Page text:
ECL outputs, you may want to put a push-pull gate on each
digital output—i.e., one with both true and complementary
outputs. Tie the grounds of this gate package to the analog
ground plane and connect the logic signals differentially across
the interface. Use a differential line receiver at the other end
which is grounded to the digital ground plane. The noise
between the analog and digital ground planes is now commonmode—
most of it will be rejected at the output of the differential
line receiver. You could use the same technique with TTL or
CMOS, but there is usually enough noise margin not to require
differential transmission techniques.
However, one thing you said troubles me greatly. In general, it
is unwise to connect the ADC outputs directly to a noisy data
bus. The bus noise may couple back into the ADC analog input
through the stray internal capacitance—which may range from
0.1 to 0.5 pF. It is much better to connect the ADC outputs
directly to an intermediate buffer latch located close to the
ADC. The buffer latch is grounded to your digital ground plane,
so its output logic levels are now compatible with those of the
rest of your system.
点击看大图
Q. I think I understand now, but why on earth didn’t you just call all
the ground pins of your ADC AGND in the first place; then none of
this would have come up in the first place?
A. Perhaps. But what if the incoming-inspection person connects
an ohmmeter between these pins and finds out that they are
not actually connected together inside the package? The whole
lot will probably be rejected—and the IC may be blown!
Furthermore, there is a tradition associated with ADC data
sheets which says we must label the pins to indicate their true
function, not what we would like them to be.
Q. O. K. Now, here comes a question I’ve been saving as your ultimate
test! I have a colleague who designed a system with separate analog
and digital ground systems. My colleague says that, with the ADC’s
AGND pin connected to the analog ground plane and the DGND
pin connected to the digital ground plane, the system is working
fine! How do you explain this?
A. First of all, just because a practice is not recommended doesn’t
necessarily mean you can’t get away with it some of the time
and thereby be lulled into a false sense of security. (This is one
of the lesser-known of Murphy’s Laws). Some ADCs are less
sensitive to external noise between the AGND and DGND
pins, and it may be that your colleague picked one of those by
accident. There could be other explanations—which would
require that we explore your colleague’s definition of “working
fine”—but the point is that the ADC’s specifications are not
guaranteed by the manufacturer under those operating
conditions. With a complex component like an ADC, it is
impossible to test the device under all possible operating
circumstances, especially those which aren’t recommended in
the first place! Your friend got lucky this time, but you can be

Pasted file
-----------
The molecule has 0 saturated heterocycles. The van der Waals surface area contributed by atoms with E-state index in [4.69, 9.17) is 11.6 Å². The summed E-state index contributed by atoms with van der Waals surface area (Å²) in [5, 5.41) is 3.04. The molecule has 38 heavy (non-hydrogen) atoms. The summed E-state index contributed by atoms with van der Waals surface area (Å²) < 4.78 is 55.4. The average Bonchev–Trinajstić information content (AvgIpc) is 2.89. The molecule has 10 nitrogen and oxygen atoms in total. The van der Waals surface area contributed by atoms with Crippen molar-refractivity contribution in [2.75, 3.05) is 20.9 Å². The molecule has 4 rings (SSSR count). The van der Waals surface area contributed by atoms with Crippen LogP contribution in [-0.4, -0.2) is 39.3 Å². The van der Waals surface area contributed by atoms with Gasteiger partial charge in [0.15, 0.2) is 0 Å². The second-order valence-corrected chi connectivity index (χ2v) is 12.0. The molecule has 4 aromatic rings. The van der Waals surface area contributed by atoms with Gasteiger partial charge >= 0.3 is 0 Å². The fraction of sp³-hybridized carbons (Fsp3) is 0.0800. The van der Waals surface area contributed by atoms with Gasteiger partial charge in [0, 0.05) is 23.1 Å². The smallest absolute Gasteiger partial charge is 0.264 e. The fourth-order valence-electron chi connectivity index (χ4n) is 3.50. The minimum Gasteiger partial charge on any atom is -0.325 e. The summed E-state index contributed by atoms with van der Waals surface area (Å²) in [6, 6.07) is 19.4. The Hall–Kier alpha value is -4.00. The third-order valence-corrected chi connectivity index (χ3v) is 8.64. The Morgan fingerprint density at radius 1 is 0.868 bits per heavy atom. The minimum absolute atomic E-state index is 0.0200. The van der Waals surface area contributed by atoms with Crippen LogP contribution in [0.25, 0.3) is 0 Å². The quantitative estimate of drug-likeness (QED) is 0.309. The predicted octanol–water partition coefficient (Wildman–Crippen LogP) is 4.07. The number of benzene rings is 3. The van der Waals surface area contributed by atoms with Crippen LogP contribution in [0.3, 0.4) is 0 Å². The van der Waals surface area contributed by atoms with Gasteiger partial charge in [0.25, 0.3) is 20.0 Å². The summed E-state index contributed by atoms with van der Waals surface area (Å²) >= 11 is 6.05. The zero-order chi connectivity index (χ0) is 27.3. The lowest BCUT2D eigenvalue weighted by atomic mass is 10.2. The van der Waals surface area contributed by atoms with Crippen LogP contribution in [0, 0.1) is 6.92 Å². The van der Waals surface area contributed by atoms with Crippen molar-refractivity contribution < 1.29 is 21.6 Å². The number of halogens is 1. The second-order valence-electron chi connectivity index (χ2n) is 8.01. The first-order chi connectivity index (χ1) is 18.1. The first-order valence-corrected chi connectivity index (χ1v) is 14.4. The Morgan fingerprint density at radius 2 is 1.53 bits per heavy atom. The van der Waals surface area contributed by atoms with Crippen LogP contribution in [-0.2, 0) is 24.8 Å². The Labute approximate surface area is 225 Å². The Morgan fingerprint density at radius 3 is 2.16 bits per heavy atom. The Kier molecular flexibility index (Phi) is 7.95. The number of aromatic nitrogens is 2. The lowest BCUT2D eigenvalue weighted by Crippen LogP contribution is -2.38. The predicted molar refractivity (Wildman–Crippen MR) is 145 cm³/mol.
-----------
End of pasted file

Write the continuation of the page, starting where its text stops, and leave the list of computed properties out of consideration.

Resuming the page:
sure that Murphy’s law will ultimately catch up with him (or
her) if this practice is continued in future system designs.
Q. I think I understand the ADC grounding philosophy now, but what
about DACs?
A. The same philosophy applies. The DAC’s AGND and DGND
pins should be tied together and connected to the analog
ground plane. If the DAC has no input latches, the registers
driving the DAC should be referenced and grounded to the analog ground plane to prevent digital noise from coupling
into the analog output.
Q. What about mixed-signal chips which contain ADCs, DACs, and
DSPs such as your ADSP-21msp5O voiceband processor?
A. The same philosophy applies. You should never think of a
complex mixed-signal chip, such as the ADSP-21msp50, as
being only a digital chip! The same guidelines we’ve just been
discussing should be applied. Even though the effective
sampling rate of the 16-bit sigma-delta ADC and DAC is only
8 ksps, the converters operate at an oversampling frequency of
1 MHz. The device requires an external 13-MHz clock, and
an internal 52- MHz processor clock is generated from it with
a phase-locked loop. So you see, successful application of this
device requires an understanding of design techniques for both
precision- and high-speed circuits.
Q. What about the analog and digital power-supply requirements of
these devices? Should I buy separate analog and digital power supplies
or use the same supply?
A. This really depends on how much noise is on your digital
supply. The ADSP-21msp50, for example, has separate pins
for the +5- V analog supply and the +5-V digital supply. If you
have a relatively quiet digital supply, you can probably get away
with using it for the analog supply too. Be sure to properly
decouple each supply pin at the device with a 0.1-mF ceramic
capacitor. Remember to decouple to the analog ground plane,
not the digital ground plane! You may also want to use ferrite
beads for further isolation. The diagram below shows the proper
arrangement. A much safer solution is to use a separate +5-V
analog supply. You can generate the +5 V from a quiet +15-V
or +12-V supply using a three-terminal regulator, if you can
tolerate the extra power dissipation.